system. From this, and the fact that we were able to capture and examine some
of the source code, we realized that we were dealing with someone very sharp,
probably not someone here on campus."

seen in many places including here:
http://securitydigest.org/zardoz/archive/123

dilbertDecember 13, 2006 3:13 PM

Recall this saying from 1988.

Dr. Richard LeBlanc, associate professor of ICS,
was quoted in "The Technique,"
Georgia Tech's newspaper, last November (after the computer worm hit the net):

"It turned out that the worm exploited three or four different holes in the
system. From this, and the fact that we were able to capture and examine some
of the source code, we realized that we were dealing with someone very sharp,
probably not someone here on campus."

quincunxDecember 13, 2006 3:20 PM

"if it weren't for the unique california law requiring disclosure of breaches (which is threatened by pending federal legislation establishing a watered-down standard) you would never have heard of this."

Yes, and if it wasn't against the law for a third party to whistleblow, spread rumors, or otherwise get it out to the public without liability, there would be no need for an extra unique california law to do now what was legal before 1940.

So I'm not impressed that a magical law mitigates the problems brought about by other accumulations of ancient statute laws. Better to get rid of them all.

Scott CantorDecember 13, 2006 3:22 PM

"As was done at Ohio State, the Vice Chancellor will now reorganize, fire some peons and get a bonus."

In the interest of accuracy, it was Ohio University, not Ohio State, and FWIW, the people who were fired had nothing to do with the breach and were scapegoated for political reasons.

So you're 100% correct, but wrong university.

erichDecember 13, 2006 4:30 PM

Soon after I started at UC San Diego in fall 1988, they switched from non-SSN ID numbers to using SSNs as student IDs. Some time after I graduated (mid-90s maybe) they switched to some other numbering scheme.

As another poster commented, they frequently used the ID as the default password for computer accounts--this is how I know the SSN of one friend, who never changed her password but let me use her account.

Around 1999 or 2000 UCSD had a similar breach and leaked piles of personal information about past and present students. Well, smaller, because UCSD hasn't had as many students since it was founded. :)

sngDecember 13, 2006 4:41 PM

"There should have been a method for verifying someone's social security number via a secure link to governments database other than storing it in the local databases."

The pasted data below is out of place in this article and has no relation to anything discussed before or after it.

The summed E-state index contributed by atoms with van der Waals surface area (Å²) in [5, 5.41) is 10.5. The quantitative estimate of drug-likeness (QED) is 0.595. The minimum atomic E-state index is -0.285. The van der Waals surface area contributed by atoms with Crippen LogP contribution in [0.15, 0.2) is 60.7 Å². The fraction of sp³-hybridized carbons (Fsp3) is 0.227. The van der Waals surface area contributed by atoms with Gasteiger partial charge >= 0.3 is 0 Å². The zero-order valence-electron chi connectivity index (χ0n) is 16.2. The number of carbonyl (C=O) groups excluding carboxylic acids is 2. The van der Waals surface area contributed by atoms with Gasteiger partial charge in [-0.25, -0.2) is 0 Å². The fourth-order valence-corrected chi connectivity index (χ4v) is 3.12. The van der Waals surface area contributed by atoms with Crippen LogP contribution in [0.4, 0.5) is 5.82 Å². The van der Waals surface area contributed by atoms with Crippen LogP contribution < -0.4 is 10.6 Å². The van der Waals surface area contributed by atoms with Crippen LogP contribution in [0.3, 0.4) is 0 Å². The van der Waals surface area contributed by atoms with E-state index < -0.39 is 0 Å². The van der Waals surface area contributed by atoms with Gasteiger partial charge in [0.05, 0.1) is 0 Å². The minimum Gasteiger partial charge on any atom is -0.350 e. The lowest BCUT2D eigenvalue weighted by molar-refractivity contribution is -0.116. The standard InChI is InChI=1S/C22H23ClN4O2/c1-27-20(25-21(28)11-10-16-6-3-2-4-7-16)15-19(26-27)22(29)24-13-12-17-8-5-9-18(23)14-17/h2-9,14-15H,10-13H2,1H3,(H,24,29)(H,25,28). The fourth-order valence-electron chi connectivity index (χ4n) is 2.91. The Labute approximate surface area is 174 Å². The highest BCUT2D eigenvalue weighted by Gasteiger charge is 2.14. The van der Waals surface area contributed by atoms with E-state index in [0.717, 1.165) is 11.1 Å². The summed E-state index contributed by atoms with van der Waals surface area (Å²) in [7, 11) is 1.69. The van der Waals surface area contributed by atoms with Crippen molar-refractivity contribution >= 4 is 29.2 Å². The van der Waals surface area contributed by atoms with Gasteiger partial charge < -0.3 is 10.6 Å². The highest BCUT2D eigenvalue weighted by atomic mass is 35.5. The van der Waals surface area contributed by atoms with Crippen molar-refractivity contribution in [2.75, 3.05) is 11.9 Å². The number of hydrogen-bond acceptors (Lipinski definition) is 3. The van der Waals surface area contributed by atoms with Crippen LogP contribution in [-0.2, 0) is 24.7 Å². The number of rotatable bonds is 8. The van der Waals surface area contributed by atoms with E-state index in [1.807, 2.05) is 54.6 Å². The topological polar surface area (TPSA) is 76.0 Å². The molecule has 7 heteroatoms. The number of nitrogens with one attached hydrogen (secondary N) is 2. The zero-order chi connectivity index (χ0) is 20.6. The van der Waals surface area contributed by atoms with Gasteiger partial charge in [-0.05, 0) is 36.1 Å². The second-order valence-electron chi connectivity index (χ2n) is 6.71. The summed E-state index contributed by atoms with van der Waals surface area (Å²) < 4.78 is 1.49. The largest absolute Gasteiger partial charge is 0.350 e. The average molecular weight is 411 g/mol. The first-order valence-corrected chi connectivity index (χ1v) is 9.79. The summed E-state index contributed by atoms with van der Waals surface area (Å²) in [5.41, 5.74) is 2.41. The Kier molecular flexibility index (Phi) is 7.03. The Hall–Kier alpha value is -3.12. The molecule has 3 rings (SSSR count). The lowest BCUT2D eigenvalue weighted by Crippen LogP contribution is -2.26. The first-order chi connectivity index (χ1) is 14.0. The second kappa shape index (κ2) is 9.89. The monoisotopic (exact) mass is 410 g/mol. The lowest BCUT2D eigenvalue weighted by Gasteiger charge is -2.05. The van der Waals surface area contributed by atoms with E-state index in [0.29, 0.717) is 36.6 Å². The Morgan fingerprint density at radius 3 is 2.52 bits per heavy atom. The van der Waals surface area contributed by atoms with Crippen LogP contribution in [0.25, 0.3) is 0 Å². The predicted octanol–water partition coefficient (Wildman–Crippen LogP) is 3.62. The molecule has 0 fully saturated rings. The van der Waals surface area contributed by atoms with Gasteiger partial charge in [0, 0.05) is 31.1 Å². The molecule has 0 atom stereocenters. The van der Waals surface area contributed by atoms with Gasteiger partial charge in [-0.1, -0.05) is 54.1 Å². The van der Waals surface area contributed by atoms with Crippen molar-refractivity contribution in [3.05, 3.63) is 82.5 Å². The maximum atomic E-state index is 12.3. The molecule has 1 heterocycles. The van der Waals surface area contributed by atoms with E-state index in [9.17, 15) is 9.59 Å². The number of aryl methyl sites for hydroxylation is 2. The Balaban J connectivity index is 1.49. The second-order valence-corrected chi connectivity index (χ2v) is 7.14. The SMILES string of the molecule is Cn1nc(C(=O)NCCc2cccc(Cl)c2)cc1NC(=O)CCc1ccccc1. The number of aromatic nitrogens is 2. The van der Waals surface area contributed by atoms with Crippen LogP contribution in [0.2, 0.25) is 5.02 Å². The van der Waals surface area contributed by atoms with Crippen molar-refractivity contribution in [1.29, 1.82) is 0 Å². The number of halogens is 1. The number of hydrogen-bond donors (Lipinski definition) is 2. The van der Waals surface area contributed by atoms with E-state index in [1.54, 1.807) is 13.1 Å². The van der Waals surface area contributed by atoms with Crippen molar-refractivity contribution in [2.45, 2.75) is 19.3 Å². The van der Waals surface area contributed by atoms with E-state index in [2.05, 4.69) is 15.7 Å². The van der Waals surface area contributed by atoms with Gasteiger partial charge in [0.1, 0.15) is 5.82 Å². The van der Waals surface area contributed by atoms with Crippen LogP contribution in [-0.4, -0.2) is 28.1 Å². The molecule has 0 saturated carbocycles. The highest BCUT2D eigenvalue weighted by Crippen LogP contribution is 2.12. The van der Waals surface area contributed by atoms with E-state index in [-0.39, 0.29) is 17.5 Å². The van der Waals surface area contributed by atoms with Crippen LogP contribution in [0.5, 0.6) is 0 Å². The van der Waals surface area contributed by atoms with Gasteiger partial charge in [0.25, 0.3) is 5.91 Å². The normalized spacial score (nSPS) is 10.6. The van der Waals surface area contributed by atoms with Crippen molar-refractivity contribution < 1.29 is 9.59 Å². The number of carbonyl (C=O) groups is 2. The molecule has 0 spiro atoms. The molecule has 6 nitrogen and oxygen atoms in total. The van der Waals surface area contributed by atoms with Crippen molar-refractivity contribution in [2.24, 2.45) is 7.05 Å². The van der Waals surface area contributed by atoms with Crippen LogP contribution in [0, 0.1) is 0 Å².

No. SSNs were never meant to be a form of identification. And we should stop using them as such.

Pat CahalanDecember 13, 2006 7:15 PM

@ Davi

Re: "They are places we send our children to share ideas, and it's hard to mix the open sharing of ideas with the need to tighten down on security."

This is something I hear all the time. It's baloney, yes. However, you can't argue against this with facts and reason -> this is a religious belief, not a reasoned position.

daleDecember 13, 2006 9:07 PM

Oh, if only it were only actual UCLA students. I received that e-mail quoted above. I applied (unsuccessfully) to UCLA... almost two years ago. And now I'm supposed to put a fraud alert on my credit report. UCLA is really not looking too good in the public eye lately.

averrosyDecember 14, 2006 12:03 AM

Encrypting SSNs stored in databases is stupid and useless (at least if the encrypted field is supposed to be used as a key). The entire space of SSNs (which is 9 digits, or 30 bits) can be exhaustively searched in seconds.

The only right solution for the SSN-based identity theft is to abolish SSNs (preferably together with Social Security).

solaraddictDecember 14, 2006 9:13 AM

"There should have been a method for verifying someone's social security number via a secure link to governments database other than storing it in the local databases."
I don't see an increased level of security by saying "of course the data is secure, it's with the government." WHEN the govt. database is cracked, the attacker collects the whole set: 300 000 000 SSNs and associated info, instead of 800 000.

antibozoDecember 14, 2006 10:52 AM

averrosy> The only right solution for the SSN-based identity theft is to abolish SSNs (preferably together with Social Security).

No, the right solution is to publish all of them. That eliminates them as authenticators so people in the finance industry have to actually solve the authentication problem instead of relying on an authenticator that everyone knows is not secret.

fubarDecember 14, 2006 12:01 PM

| Re: "They are places we send our
| children to share ideas, and it's hard
| to mix the open sharing of ideas with
| the need to tighten down on security."

Pat Cahalan:
| This is something I hear all the time.
| It's baloney, yes. However, you can't
| argue against this with facts and
| reason -> this is a religious belief, not
| a reasoned position.

I'm a database person at a california university. Bias disclosure: my background is in the humanities and biology. I'm an advocate of integral paradigms (Ken Wilber).

The conflict between "sharing ideas" and "tight security" isn't a "religious belief" as much as it is is a sociological reality that is wired into culture and human consciousness.

Techies (pure rationalists) do not, and will never, run the world, and for good reason. (see Habermas on the "colonization of lifeworld by systems", Ken Wilber on "I/We/It/Its", etc.). Rational thought does not explain the entire universe, it only explains the scientifically observable "physical" universe.

In case anyone hasn't noticed, there is no good "scientific" theory of politics at this point in human history, at least not one that has attained mainstream acceptance.

From a historical perspective, the organizational culture of academia is not rooted in a "systems" paradigm.